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14th August 2008 Charles J. Brown
03:55 pm

Beyond November: Rev. Lennox Yearwood, Jr.


The Connect U.S. Fund has launched a new two-year initiative to help shape debate during the upcoming Presidential transition.  As part of this effort, they’ve asked leading thinkers and advocates to talk about what should be the top two or three foreign policy priorities for the next President.  They’ve also kindly allowed us to cross-post the responses here.

Today, we’ll hear from Rev. Lennox Yearwood, Jr..  Posts in the series will appears every Thursday from now to the convention.  You can find the previous posts here.  Thanks again to Heather Hamilton and Eric Schwartz for making the cross-postings happen.

The Hip Hop Caucus has always seen the Hip Hop Generation, those born after 1964,  as representative of what we like to call the “Dream Generation,” or the generation Dr. King prophesized, in which all people regardless of race, economic level, religion, or sexual preference, stood together to stand for Justice and Peace.

Throughout the world we find young people from diverse backgrounds who identify with Hip Hop culture and have similar local-to-global issues yet feel alienated or disenfranchised by political systems who do not address their issues.

As we move forward a progressive agenda, it is paramount that we are able to recognize the potential for a global movement around similar issues people face using an inside out approach. We must 1) address local issues that fit into a larger global context and 2) educate (Hip) people on the similarities and affects between local and global issues, and 3) mobilize and move (Hop) people to action so they are active civic participants and hold their elected officials accountable. By working an inside-out approach we have the ability to engage new segments of our democracy, who have not traditionally been engaged in matters concerning US global engagement into this process.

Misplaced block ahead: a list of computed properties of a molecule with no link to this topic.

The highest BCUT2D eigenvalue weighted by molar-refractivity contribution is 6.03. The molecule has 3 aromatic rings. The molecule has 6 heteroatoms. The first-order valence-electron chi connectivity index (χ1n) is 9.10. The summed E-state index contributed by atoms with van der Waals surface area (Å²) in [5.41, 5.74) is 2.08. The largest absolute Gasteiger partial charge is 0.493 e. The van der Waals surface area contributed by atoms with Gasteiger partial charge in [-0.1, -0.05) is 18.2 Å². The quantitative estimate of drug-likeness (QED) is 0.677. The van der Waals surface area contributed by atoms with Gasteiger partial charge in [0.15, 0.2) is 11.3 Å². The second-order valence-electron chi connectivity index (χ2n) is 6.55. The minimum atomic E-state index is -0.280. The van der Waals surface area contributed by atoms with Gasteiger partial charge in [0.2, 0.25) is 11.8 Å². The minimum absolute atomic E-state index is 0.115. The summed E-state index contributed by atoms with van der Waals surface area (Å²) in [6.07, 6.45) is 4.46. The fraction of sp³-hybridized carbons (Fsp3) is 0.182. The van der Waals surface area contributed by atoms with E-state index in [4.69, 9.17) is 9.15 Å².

This upcoming presidential election is a unique and timely opportunity to engage new segments of our population into the political process and educate them on foreign policy. We recently launched our voter registration, education and mobilization campaign, “Respect My Vote!” to capture the energy surrounding this election. We are engaging 18-29 year olds–targeting those that did not attend college– in the political process and ensuring we can maintain contact with them beyond the presidential elections, and mobilize them to the polls. Our campaign is unique because we place equal emphasis on election and post election work. We have chosen this group because only 67 percent of people in this age group feel they can make an impact on their communities and we want to show them they can have an impact on their communities as well as the world.

As part of our voter education campaign we have selected urgent foreign policy issues and will begin familiarizing with the issues for future campaigns.

Climate Change, Food Shortages, and a Green Economy

Our incoming President must address climate change in a very real and urgent manner. No longer can we ignore or thumb or noses at international policy, we must work with the international community to aggressively address climate change because if we do not act now in the 21st century, there might not be a 22nd century for Humanity on this planet.

Without drastic shifts in emissions of greenhouse gases, we will continue to see shifts in rain patterns and temperatures which will deepen the food shortages and drought which we are already beginning to see, especially in parts of Africa. We are also beginning to see a rise in food prices here in the US which have acute impacts on disadvantaged communities